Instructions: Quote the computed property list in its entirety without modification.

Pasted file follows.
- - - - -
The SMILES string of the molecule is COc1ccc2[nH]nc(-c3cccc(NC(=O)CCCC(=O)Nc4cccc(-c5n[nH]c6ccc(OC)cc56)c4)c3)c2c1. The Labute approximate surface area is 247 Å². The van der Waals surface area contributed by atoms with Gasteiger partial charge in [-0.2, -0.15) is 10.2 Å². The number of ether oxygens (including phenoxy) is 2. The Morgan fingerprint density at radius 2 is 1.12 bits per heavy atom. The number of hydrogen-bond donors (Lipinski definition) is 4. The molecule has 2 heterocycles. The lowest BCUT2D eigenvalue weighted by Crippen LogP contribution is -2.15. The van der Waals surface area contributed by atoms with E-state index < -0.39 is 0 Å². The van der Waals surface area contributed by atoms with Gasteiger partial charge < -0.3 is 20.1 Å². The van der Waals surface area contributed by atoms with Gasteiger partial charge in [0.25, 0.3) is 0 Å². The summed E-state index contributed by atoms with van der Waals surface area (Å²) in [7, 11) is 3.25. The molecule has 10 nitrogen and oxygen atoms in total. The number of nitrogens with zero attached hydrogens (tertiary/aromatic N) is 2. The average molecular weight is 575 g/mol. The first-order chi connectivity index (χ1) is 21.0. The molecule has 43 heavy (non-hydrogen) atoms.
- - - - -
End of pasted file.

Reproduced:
The SMILES string of the molecule is COc1ccc2[nH]nc(-c3cccc(NC(=O)CCCC(=O)Nc4cccc(-c5n[nH]c6ccc(OC)cc56)c4)c3)c2c1. The Labute approximate surface area is 247 Å². The van der Waals surface area contributed by atoms with Gasteiger partial charge in [-0.2, -0.15) is 10.2 Å². The number of ether oxygens (including phenoxy) is 2. The Morgan fingerprint density at radius 2 is 1.12 bits per heavy atom. The number of hydrogen-bond donors (Lipinski definition) is 4. The molecule has 2 heterocycles. The lowest BCUT2D eigenvalue weighted by Crippen LogP contribution is -2.15. The van der Waals surface area contributed by atoms with E-state index < -0.39 is 0 Å². The van der Waals surface area contributed by atoms with Gasteiger partial charge < -0.3 is 20.1 Å². The van der Waals surface area contributed by atoms with Gasteiger partial charge in [0.25, 0.3) is 0 Å². The summed E-state index contributed by atoms with van der Waals surface area (Å²) in [7, 11) is 3.25. The molecule has 10 nitrogen and oxygen atoms in total. The number of nitrogens with zero attached hydrogens (tertiary/aromatic N) is 2. The average molecular weight is 575 g/mol. The first-order chi connectivity index (χ1) is 21.0. The molecule has 43 heavy (non-hydrogen) atoms.